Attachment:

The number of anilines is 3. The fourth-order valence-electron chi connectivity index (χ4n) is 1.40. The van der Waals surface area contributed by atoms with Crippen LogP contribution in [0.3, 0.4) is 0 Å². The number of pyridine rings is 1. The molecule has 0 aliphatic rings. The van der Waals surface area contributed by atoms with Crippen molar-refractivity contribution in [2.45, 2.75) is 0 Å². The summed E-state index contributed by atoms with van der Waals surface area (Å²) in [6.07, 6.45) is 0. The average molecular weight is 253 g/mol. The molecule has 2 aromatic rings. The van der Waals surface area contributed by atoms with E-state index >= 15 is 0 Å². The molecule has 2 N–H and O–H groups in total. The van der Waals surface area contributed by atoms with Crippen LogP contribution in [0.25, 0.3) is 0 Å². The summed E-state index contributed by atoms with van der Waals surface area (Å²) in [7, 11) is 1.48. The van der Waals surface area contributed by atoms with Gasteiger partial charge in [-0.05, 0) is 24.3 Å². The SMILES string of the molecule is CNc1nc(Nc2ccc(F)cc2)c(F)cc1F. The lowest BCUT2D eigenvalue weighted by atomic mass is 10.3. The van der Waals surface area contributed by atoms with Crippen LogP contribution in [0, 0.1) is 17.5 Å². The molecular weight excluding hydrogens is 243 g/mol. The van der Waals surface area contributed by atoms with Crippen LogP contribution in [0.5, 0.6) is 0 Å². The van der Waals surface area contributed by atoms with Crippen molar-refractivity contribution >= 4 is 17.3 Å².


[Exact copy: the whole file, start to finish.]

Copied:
The number of anilines is 3. The fourth-order valence-electron chi connectivity index (χ4n) is 1.40. The van der Waals surface area contributed by atoms with Crippen LogP contribution in [0.3, 0.4) is 0 Å². The number of pyridine rings is 1. The molecule has 0 aliphatic rings. The van der Waals surface area contributed by atoms with Crippen molar-refractivity contribution in [2.45, 2.75) is 0 Å². The summed E-state index contributed by atoms with van der Waals surface area (Å²) in [6.07, 6.45) is 0. The average molecular weight is 253 g/mol. The molecule has 2 aromatic rings. The van der Waals surface area contributed by atoms with E-state index >= 15 is 0 Å². The molecule has 2 N–H and O–H groups in total. The van der Waals surface area contributed by atoms with Crippen LogP contribution in [0.25, 0.3) is 0 Å². The summed E-state index contributed by atoms with van der Waals surface area (Å²) in [7, 11) is 1.48. The van der Waals surface area contributed by atoms with Gasteiger partial charge in [-0.05, 0) is 24.3 Å². The SMILES string of the molecule is CNc1nc(Nc2ccc(F)cc2)c(F)cc1F. The lowest BCUT2D eigenvalue weighted by atomic mass is 10.3. The van der Waals surface area contributed by atoms with Crippen LogP contribution in [0, 0.1) is 17.5 Å². The molecular weight excluding hydrogens is 243 g/mol. The van der Waals surface area contributed by atoms with Crippen LogP contribution in [0.5, 0.6) is 0 Å². The van der Waals surface area contributed by atoms with Crippen molar-refractivity contribution >= 4 is 17.3 Å².